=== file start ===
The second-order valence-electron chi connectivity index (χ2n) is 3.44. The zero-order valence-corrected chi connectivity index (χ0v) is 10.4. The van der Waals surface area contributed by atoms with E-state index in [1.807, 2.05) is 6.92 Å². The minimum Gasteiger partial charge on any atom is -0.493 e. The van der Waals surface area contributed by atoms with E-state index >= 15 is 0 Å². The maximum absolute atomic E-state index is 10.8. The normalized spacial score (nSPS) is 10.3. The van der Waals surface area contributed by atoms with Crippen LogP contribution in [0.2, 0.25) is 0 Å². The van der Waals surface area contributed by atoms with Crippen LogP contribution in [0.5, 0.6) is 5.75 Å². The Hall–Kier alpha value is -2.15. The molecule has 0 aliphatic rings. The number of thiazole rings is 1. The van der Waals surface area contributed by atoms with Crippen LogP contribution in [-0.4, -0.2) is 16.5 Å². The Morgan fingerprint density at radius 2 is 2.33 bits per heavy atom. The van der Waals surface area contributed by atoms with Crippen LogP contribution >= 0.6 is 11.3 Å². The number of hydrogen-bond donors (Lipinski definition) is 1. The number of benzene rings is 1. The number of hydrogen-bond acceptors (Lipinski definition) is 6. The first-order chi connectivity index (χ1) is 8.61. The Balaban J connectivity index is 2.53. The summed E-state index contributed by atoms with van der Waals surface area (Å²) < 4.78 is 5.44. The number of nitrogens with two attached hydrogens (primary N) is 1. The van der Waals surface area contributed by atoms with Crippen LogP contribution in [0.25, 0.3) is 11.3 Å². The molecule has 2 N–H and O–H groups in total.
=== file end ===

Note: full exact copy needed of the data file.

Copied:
The second-order valence-electron chi connectivity index (χ2n) is 3.44. The zero-order valence-corrected chi connectivity index (χ0v) is 10.4. The van der Waals surface area contributed by atoms with E-state index in [1.807, 2.05) is 6.92 Å². The minimum Gasteiger partial charge on any atom is -0.493 e. The van der Waals surface area contributed by atoms with E-state index >= 15 is 0 Å². The maximum absolute atomic E-state index is 10.8. The normalized spacial score (nSPS) is 10.3. The van der Waals surface area contributed by atoms with Crippen LogP contribution in [0.2, 0.25) is 0 Å². The van der Waals surface area contributed by atoms with Crippen LogP contribution in [0.5, 0.6) is 5.75 Å². The Hall–Kier alpha value is -2.15. The molecule has 0 aliphatic rings. The number of thiazole rings is 1. The van der Waals surface area contributed by atoms with Crippen LogP contribution in [-0.4, -0.2) is 16.5 Å². The Morgan fingerprint density at radius 2 is 2.33 bits per heavy atom. The van der Waals surface area contributed by atoms with Crippen LogP contribution >= 0.6 is 11.3 Å². The number of hydrogen-bond donors (Lipinski definition) is 1. The number of benzene rings is 1. The number of hydrogen-bond acceptors (Lipinski definition) is 6. The first-order chi connectivity index (χ1) is 8.61. The Balaban J connectivity index is 2.53. The summed E-state index contributed by atoms with van der Waals surface area (Å²) < 4.78 is 5.44. The number of nitrogens with two attached hydrogens (primary N) is 1. The van der Waals surface area contributed by atoms with Crippen LogP contribution in [0.25, 0.3) is 11.3 Å². The molecule has 2 N–H and O–H groups in total.